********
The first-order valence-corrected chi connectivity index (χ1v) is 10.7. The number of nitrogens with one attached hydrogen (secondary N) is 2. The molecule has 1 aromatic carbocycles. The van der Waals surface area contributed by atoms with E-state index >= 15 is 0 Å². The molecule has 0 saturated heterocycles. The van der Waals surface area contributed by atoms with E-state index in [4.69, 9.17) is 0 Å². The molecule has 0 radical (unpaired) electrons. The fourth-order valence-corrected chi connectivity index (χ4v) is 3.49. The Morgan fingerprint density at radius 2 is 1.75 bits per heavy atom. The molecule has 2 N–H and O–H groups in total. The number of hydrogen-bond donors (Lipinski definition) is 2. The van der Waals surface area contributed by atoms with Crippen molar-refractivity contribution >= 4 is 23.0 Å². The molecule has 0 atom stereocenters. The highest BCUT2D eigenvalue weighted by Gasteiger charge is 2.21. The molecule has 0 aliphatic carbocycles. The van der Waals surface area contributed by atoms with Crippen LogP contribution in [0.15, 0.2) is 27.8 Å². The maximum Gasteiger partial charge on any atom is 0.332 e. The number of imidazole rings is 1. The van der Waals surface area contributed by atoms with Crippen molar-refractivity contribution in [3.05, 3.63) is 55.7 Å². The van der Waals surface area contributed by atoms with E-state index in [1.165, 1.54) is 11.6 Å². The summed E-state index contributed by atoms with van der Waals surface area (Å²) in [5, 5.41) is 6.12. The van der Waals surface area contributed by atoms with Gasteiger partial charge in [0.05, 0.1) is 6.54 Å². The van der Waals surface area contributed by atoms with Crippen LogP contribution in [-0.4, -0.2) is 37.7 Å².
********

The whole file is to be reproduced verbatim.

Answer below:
The first-order valence-corrected chi connectivity index (χ1v) is 10.7. The number of nitrogens with one attached hydrogen (secondary N) is 2. The molecule has 1 aromatic carbocycles. The van der Waals surface area contributed by atoms with E-state index >= 15 is 0 Å². The molecule has 0 saturated heterocycles. The van der Waals surface area contributed by atoms with E-state index in [4.69, 9.17) is 0 Å². The molecule has 0 radical (unpaired) electrons. The fourth-order valence-corrected chi connectivity index (χ4v) is 3.49. The Morgan fingerprint density at radius 2 is 1.75 bits per heavy atom. The molecule has 2 N–H and O–H groups in total. The number of hydrogen-bond donors (Lipinski definition) is 2. The van der Waals surface area contributed by atoms with Crippen molar-refractivity contribution >= 4 is 23.0 Å². The molecule has 0 atom stereocenters. The highest BCUT2D eigenvalue weighted by Gasteiger charge is 2.21. The molecule has 0 aliphatic carbocycles. The van der Waals surface area contributed by atoms with Crippen LogP contribution in [0.15, 0.2) is 27.8 Å². The maximum Gasteiger partial charge on any atom is 0.332 e. The number of imidazole rings is 1. The van der Waals surface area contributed by atoms with Crippen molar-refractivity contribution in [3.05, 3.63) is 55.7 Å². The van der Waals surface area contributed by atoms with E-state index in [1.165, 1.54) is 11.6 Å². The summed E-state index contributed by atoms with van der Waals surface area (Å²) in [5, 5.41) is 6.12. The van der Waals surface area contributed by atoms with Gasteiger partial charge in [0.05, 0.1) is 6.54 Å². The van der Waals surface area contributed by atoms with Crippen LogP contribution in [-0.4, -0.2) is 37.7 Å².